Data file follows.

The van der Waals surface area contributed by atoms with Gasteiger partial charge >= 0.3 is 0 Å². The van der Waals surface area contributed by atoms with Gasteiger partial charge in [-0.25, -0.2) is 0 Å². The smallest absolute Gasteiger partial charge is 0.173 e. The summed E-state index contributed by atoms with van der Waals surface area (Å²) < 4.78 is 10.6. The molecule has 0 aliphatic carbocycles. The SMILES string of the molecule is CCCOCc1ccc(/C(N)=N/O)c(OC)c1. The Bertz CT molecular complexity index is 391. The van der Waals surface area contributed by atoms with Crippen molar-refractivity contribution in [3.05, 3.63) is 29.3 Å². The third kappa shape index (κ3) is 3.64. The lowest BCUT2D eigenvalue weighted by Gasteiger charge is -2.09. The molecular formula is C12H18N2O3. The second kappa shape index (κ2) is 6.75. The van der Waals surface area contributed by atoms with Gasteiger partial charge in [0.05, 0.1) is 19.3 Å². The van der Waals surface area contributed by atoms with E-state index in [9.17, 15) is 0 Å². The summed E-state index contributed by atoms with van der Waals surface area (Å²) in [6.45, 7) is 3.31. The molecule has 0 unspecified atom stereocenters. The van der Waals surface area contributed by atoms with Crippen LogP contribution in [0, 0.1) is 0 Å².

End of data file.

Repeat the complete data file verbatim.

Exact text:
The van der Waals surface area contributed by atoms with Gasteiger partial charge >= 0.3 is 0 Å². The van der Waals surface area contributed by atoms with Gasteiger partial charge in [-0.25, -0.2) is 0 Å². The smallest absolute Gasteiger partial charge is 0.173 e. The summed E-state index contributed by atoms with van der Waals surface area (Å²) < 4.78 is 10.6. The molecule has 0 aliphatic carbocycles. The SMILES string of the molecule is CCCOCc1ccc(/C(N)=N/O)c(OC)c1. The Bertz CT molecular complexity index is 391. The van der Waals surface area contributed by atoms with Crippen molar-refractivity contribution in [3.05, 3.63) is 29.3 Å². The third kappa shape index (κ3) is 3.64. The lowest BCUT2D eigenvalue weighted by Gasteiger charge is -2.09. The molecular formula is C12H18N2O3. The second kappa shape index (κ2) is 6.75. The van der Waals surface area contributed by atoms with Gasteiger partial charge in [0.05, 0.1) is 19.3 Å². The van der Waals surface area contributed by atoms with E-state index in [9.17, 15) is 0 Å². The summed E-state index contributed by atoms with van der Waals surface area (Å²) in [6.45, 7) is 3.31. The molecule has 0 unspecified atom stereocenters. The van der Waals surface area contributed by atoms with Crippen LogP contribution in [0, 0.1) is 0 Å².